'Practically impossible' to stop Neymar, Lichtsteiner admits

Switzerland is adamant it can upset Brazil on Sunday, despite the threat posed by the fit-again Neymar.

Published : Jun 16, 2018 19:19 IST

Stephan Lichtsteiner acknowledged it is "practically impossible" to stop Neymar throughout an entire match, describing him as one of the "best and most complete" forwards in the game, but Switzerland coach Vladimir Petkovic nevertheless insisted his team is determined to beat Brazil when they meet at the World Cup on Sunday.

All eyes will be on Neymar at Rostov Arena this weekend, when the Selecao superstar, who suffered a broken metatarsal in February, returns to competitive action on the biggest stage of all, seeking to help the pre-tournament favourite orchestrate a sixth World Cup triumph.

Having regained full fitness, Neymar scored in Brazil's friendly wins over Croatia and Austria before their arrival in Russia, and Lichtsteiner, who left Juventus to join Arsenal at the end of the domestic season, has no illusions about the scale of the task Switzerland faces in attempting to halt the Paris Saint-Germain attacker.

Asked how his side plans to deal with the deadly former Santos and Barcelona striker, Switzerland captain Lichtsteiner said: "Well, I believe it is practically impossible to completely neutralise Neymar over 90 minutes, he's probably the best and most complete in that position in the world.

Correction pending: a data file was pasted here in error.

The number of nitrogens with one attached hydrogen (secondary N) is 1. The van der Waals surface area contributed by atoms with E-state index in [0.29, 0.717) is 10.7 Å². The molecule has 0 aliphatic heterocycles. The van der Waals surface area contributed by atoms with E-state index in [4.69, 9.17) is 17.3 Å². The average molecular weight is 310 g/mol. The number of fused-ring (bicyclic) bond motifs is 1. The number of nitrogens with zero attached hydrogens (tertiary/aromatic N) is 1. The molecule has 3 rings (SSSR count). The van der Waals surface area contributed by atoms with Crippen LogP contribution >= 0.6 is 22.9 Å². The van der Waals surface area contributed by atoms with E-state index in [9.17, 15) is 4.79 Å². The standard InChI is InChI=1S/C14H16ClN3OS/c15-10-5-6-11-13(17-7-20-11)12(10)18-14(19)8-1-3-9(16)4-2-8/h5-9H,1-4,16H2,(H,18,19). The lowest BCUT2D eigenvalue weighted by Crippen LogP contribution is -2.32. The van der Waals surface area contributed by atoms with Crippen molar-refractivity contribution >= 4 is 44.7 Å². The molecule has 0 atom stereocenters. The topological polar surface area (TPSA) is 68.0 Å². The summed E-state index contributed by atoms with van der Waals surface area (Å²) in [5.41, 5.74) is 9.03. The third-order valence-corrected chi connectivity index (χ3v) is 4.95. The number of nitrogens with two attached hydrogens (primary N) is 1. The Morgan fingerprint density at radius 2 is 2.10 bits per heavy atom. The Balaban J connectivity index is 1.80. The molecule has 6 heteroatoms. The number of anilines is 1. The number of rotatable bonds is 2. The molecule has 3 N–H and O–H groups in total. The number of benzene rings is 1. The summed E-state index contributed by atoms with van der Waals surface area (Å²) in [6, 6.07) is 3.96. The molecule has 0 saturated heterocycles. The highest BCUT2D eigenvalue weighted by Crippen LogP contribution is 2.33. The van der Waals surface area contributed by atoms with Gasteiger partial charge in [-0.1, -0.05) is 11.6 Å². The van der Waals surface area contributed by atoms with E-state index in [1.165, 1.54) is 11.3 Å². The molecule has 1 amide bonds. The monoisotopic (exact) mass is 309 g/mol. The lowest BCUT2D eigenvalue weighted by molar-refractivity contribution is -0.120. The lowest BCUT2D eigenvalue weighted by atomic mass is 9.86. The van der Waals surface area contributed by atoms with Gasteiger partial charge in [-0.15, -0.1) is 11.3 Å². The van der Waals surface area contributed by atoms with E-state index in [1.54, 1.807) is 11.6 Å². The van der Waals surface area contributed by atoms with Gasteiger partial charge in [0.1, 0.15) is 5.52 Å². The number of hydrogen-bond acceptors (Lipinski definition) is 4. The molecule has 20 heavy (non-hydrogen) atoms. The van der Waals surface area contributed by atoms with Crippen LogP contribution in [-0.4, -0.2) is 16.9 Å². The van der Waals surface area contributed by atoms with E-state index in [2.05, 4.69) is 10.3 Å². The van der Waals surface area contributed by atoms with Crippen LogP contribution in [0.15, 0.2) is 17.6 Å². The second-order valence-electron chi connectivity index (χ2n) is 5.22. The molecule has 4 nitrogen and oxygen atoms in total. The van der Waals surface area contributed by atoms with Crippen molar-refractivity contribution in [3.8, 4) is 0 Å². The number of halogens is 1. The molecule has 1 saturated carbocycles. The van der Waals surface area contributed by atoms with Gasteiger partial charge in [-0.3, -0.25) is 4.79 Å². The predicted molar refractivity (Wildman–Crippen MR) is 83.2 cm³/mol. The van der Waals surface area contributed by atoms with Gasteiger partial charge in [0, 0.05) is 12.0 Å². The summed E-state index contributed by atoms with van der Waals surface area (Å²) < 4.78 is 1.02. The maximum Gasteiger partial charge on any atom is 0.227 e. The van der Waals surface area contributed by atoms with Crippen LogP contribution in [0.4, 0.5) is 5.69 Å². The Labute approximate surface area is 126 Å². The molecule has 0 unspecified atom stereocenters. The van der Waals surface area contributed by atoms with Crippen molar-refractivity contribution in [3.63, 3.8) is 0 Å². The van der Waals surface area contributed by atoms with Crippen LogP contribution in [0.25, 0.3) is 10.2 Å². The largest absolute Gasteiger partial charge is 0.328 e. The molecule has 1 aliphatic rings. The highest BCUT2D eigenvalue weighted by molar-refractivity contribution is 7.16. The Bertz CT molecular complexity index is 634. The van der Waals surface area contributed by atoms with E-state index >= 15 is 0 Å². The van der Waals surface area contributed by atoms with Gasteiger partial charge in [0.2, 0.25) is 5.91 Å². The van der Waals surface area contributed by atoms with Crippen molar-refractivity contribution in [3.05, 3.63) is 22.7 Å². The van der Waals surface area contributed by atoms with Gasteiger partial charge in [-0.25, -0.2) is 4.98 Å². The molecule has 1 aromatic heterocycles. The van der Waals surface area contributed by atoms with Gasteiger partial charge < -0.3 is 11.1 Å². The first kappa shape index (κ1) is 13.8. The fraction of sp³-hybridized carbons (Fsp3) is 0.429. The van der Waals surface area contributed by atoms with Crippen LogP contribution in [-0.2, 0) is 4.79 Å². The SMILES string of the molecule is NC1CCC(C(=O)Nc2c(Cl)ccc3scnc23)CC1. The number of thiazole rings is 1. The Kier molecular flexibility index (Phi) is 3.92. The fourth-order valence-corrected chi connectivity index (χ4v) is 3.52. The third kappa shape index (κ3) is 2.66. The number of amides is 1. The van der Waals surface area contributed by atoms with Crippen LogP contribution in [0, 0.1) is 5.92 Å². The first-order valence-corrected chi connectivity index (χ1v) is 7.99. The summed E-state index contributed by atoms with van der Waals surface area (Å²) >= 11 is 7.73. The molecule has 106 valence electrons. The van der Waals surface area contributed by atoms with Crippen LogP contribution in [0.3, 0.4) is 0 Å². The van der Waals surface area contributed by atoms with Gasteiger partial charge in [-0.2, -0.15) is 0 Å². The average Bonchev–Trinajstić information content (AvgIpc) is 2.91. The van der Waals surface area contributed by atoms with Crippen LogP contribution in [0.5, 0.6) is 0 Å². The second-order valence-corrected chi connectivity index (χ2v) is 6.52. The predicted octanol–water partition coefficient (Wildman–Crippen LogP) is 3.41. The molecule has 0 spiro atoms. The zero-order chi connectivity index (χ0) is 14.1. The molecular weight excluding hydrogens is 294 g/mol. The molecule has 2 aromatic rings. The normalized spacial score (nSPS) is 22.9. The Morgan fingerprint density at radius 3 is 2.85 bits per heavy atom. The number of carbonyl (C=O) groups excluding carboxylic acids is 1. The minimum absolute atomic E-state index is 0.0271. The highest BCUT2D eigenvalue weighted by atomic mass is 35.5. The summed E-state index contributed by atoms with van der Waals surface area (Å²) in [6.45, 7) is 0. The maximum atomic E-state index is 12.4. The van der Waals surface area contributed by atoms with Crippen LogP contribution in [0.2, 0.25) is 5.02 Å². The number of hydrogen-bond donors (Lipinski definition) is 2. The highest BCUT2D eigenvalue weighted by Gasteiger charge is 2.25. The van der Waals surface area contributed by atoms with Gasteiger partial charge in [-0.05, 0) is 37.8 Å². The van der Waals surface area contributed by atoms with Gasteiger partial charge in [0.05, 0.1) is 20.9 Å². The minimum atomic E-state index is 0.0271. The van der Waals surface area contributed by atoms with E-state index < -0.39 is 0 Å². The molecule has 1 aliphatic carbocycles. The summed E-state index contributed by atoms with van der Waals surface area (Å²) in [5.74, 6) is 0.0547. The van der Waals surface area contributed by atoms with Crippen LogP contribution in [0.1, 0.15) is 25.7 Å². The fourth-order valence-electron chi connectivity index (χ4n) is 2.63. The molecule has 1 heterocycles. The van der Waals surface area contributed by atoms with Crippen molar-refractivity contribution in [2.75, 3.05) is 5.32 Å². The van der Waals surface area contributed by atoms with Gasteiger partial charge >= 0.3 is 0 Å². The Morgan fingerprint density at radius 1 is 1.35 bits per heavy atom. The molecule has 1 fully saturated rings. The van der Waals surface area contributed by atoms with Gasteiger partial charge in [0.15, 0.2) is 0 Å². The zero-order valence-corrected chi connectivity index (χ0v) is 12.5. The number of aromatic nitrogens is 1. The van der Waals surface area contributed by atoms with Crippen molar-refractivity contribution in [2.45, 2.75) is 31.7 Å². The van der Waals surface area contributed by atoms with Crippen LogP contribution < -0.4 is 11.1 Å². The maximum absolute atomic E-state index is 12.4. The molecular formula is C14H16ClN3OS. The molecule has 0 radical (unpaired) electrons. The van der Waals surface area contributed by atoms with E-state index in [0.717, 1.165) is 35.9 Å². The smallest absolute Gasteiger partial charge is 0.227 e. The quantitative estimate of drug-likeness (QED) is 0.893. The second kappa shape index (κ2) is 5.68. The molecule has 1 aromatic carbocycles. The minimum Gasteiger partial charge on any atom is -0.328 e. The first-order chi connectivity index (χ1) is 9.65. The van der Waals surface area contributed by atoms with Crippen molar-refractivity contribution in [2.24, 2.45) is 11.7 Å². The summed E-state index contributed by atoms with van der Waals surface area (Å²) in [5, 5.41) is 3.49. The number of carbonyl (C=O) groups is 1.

"It's about using our strengths, our fullbacks as wingers to go forward, as a weapon. We have to be very cohesive as a team and close the gaps when we confront those individual players. 

"I don't think this is the moment to release our strategy, we have to keep it under wraps. But we're going to be running fast."

'Here to win'

Petkovic, meanwhile, has been impressed by Brazil's progress under Tite, but the Switzerland coach has no intention of affording the South American heavyweight an easy ride next to the banks of the Don River. 

"They are an excellent team, a team that has undergone great development in the last four years," he said.

"They're [now] much more European in their playing style, we need to give them respect. 

"But I much prefer to focus on my team. We're not here to make a lovely match against Brazil but to win it."

Despite the daunting challenge awaiting his players, the 54-year-old exuded quiet confidence on the eve of the game, insisting Switzerland is targeting all three points to start its campaign in Group E.

"For me as a coach, as a football teacher, a draw is not enough," he said.

"We always try to achieve the maximum, to win, that is obviously the case, we will do everything to achieve this. 

"If the opponent is better at performing on the pitch and we have to settle for a draw we will accept that. But we prefer to focus on winning and we have that ambition."

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